Gig review: Emma Pollock/Wake The President
Edinburgh Cabaret Voltaire, December 18, 2007
I have mentioned many times just how much I love Emma Pollock’s work. Having topped the second ever 17 Seconds’ Festive Fifty with ‘Adrenaline’, I went with Mrs. 17 Seconds and sister-in-law to see her for my fourth time this year, and the third time in this very venue.
Previous support acts to Emma Pollock this year have included Broken Records and Katie Sutherland. I don’t know whether she personally picks them or not, but Wake The President are winners too, who like the two afore-mentioned acts I intend to feature again here at 17 Seconds. From their opener ‘I Should Be So Happy’ it is clear that here are a band who channel the spirit of the Fire Engines, early Orange Juice and most strongly of all, Josef K. Acknowledging this, their penultimate song tonight is a faithful and affectionate cover of Josef K’s ‘It’s Kinda Funny.’ They have released two 7″ singles on Electric Honey (the record label in Glasgow run by Stow College that most famously put out Belle & Sebastian’s debut, Tigermilk, back in 1996) – ‘Sorrows For Clothes/Mail Alice’ and ‘Remember Fun?’ all of which get an airing tonight -and which they have said they are happy for me to post here. Other songs played include ‘Professor’ ‘You Can’t Change This Boy’ and ‘Security Place’ the latter which is dedicated to Malcolm Middleton. By the end of their short set, it’s clear that this is a band we will be hearing more from in 2008.
One of Emma Pollock’s many endearing features is that she doesn’t take herself seriously, and instead of throwing a rock star strop when there is an immediate technical hitch, laughs and tells to do what we were doing a moment before. The show starts properly with ‘If Silence Means That Much To You.’ She thanks us for coming out and confesses that she hates shopping, especially when that place is Braehead [a very soulless shopping mall on the west side of Glasgow]. We get ‘Acid Test’ and ‘New land’ which has taken on a delicious country twang live. This is the third time she has played Cabaret Voltaire this year, but actually the first since Watch the Fireworks was released, so now the songs are better known, and played by her fans. Many of those her tonight were Delgados fans, but the only reference she makes to her time in Scotland’s greatest ever band is saying that it’s been much easier touring with this band than ‘that other lot!’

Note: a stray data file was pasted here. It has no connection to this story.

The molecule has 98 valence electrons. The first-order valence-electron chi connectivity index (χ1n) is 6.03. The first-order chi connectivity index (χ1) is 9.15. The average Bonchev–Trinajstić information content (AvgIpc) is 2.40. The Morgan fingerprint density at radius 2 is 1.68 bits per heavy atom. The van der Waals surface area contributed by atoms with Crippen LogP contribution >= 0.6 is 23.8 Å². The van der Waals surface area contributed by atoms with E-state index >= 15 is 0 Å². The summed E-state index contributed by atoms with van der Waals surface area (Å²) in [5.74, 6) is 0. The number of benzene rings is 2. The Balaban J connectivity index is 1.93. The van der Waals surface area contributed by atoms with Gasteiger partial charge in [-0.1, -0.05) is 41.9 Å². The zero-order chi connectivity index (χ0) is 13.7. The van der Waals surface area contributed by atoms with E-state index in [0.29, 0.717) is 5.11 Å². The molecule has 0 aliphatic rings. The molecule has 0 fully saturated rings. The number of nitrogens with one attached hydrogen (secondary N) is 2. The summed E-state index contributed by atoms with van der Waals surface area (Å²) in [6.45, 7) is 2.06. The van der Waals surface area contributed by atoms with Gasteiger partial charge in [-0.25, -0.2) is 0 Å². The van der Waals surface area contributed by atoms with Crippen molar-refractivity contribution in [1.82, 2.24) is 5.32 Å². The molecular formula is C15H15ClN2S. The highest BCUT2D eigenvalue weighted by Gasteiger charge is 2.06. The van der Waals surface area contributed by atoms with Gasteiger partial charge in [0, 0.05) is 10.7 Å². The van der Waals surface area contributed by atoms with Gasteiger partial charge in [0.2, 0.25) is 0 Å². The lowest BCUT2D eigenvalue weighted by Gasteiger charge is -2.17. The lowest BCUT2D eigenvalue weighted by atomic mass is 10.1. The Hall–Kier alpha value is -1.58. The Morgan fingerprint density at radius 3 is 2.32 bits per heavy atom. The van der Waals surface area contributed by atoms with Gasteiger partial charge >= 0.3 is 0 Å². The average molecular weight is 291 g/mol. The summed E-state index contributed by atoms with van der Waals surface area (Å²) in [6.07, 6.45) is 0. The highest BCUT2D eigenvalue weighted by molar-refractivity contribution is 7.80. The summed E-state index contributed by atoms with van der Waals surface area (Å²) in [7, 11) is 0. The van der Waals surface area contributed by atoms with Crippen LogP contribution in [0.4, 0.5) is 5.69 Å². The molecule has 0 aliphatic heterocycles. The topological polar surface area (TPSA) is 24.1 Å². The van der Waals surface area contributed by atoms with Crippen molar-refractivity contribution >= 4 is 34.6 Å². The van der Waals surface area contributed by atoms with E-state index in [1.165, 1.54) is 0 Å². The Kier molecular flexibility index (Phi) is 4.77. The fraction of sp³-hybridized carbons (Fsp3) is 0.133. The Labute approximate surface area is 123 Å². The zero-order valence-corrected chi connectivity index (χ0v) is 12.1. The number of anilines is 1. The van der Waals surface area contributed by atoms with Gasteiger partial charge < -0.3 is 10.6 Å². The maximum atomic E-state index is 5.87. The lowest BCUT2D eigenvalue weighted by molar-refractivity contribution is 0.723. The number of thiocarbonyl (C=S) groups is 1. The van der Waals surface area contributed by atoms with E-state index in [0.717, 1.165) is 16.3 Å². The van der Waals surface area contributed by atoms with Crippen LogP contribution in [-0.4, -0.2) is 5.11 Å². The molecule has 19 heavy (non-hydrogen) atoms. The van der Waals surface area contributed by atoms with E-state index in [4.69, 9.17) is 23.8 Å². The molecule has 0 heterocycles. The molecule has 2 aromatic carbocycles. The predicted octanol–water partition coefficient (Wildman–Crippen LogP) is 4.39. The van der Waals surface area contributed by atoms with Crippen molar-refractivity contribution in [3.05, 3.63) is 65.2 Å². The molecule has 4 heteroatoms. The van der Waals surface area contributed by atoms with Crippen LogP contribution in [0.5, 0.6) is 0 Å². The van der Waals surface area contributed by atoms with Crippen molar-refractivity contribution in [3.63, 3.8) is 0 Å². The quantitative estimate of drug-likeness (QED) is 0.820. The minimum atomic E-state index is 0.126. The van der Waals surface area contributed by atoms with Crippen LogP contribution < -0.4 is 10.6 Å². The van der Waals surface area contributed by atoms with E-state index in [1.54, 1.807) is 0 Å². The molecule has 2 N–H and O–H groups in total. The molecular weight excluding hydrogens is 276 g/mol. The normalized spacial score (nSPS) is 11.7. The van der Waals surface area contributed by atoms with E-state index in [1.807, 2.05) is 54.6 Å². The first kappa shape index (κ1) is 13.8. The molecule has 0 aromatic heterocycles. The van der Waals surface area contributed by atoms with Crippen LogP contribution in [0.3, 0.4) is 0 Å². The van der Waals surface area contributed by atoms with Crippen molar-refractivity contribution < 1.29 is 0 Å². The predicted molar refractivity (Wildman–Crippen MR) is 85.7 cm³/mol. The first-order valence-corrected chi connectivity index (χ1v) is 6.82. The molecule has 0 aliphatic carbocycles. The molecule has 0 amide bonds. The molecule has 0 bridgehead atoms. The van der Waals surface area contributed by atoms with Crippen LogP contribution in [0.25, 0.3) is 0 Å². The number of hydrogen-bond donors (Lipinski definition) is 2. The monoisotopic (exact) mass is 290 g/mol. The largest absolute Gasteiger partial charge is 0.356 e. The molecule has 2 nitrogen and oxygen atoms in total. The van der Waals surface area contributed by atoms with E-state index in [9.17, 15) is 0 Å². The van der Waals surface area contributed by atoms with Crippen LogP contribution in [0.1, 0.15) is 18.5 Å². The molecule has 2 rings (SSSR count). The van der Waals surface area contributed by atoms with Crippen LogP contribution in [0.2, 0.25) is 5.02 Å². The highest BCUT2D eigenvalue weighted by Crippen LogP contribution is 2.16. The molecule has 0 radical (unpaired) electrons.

Having played the album repeatedly, these songs are now firmly lodged in my brain, and over the course of the evening we get all eleven songs, plus ‘Jesus On The Cross’ the track she collaborated with Louise Welsh for the Roddy Woomble-assembled Ballads Of The Book. ‘Adrenaline’ still literally gets the, um, adrenaline, running, from the moment that keyboard riff kicks in and ‘Limbs’ still melts this old heart no matter how many times I’ve heard it played live this year. The e-bowed guitaron album closer ‘The Optimist’ is one of the finest, most atmospheric moments I have experiences this year. After an encore of ‘You’ll Come Around’ it’s out into the night. Thanks for soundtracking my year, Ms. Pollock, and another fantastic gig.